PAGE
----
While our manuscript was in preparation, Nakamura et al. (38) reported a study of cytokine regulation of CD30 expression. They concluded using CD4+ TCR Tg mice that the presence of IL-4 was essential for the induction of surface CD30 expression; however, the significance of costimulation was not addressed in their study. In addition, in contrast to our report, they found that in cultures stimulated by the addition of peptide alone T cells failed to express CD30. This could be attributed to at least three apparent differences: genetic background of mice, use of purified CD4+ T cells with irradiated APCs, and/or use of different TCR transgenes. In our experiments utilizing TCR Tg mice we determined that blockade of the CD28/B7 interaction(s) or depletion of IL-4 during peptide stimulation of wild-type mice prevented CD30 expression. This finding may be due to the reported requirement for CD28 costimulation for the acquisition of IL-4 responsiveness by both Th1 and Th2 clones (39, 40). CD30 expression has been shown to be associated with Th2 clones (41, 42); this observation is most likely explained by the use of IL-4 in the induction and maintenance of Th2 clones, and the fact that Th2 clones produce IL-4. Since we demonstrated that IL-4 in trans augments CD30 expression on CD28-deficient T cells, T cells from CD28-deficient mice may be able to induce CD30 expression and receive subsequent costimulatory signals by CD30 as a result of IL-4 produced by accessory cells in vivo. Nakamura et al. (38) also observed that Th0 cells which produce both IL-4 and IFN-γ expressed CD30 and concluded through additional studies that CD30 expression correlated with the ability of T cells to respond to IL-4. We have observed that wild-type lymph node cells stimulated with anti-CD3 and anti-CD28 for 5 days retain a Th0 phenotype and produce IFN-γ and IL-4 upon restimulation (data not shown).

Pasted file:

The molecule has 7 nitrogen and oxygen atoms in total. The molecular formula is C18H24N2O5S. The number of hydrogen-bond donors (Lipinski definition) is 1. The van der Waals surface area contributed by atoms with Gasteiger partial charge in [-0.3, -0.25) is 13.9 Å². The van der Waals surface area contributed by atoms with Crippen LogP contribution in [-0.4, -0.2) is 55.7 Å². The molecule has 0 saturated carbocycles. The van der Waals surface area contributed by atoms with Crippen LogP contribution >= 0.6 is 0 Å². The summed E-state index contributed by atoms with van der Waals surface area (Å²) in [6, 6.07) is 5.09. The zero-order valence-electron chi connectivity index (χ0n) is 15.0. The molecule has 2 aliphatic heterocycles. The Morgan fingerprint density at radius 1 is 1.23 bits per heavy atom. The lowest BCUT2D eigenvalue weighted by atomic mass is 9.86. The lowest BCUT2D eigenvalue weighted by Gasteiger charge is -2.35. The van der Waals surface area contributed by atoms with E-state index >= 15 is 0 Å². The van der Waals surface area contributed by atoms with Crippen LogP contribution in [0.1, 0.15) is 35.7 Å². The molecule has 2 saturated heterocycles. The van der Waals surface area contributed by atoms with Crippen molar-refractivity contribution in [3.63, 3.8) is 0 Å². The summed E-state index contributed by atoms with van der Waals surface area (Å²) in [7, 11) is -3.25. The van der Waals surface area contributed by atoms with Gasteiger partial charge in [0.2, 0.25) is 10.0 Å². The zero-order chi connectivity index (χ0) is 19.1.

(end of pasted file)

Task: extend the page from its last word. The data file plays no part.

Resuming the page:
The fact that IL-4-deficient cells express CD30 in response to anti-CD3 and anti-CD28 stimulation precludes IL-4 as the sole regulator of CD30 expression in all instances of T cell activation. It remains possible that responsiveness to IL-4 is indicative of a late stage differentiation event that is independent of Th cell phenotype. This event could potentially be marked by the expression of CD30. Our findings are consistent with the previously reported role of CD28 in general T cell differentiation (29, 31) and also suggest that CD30 expression may correlate with the transition from a naive to a committed or differentiated cell.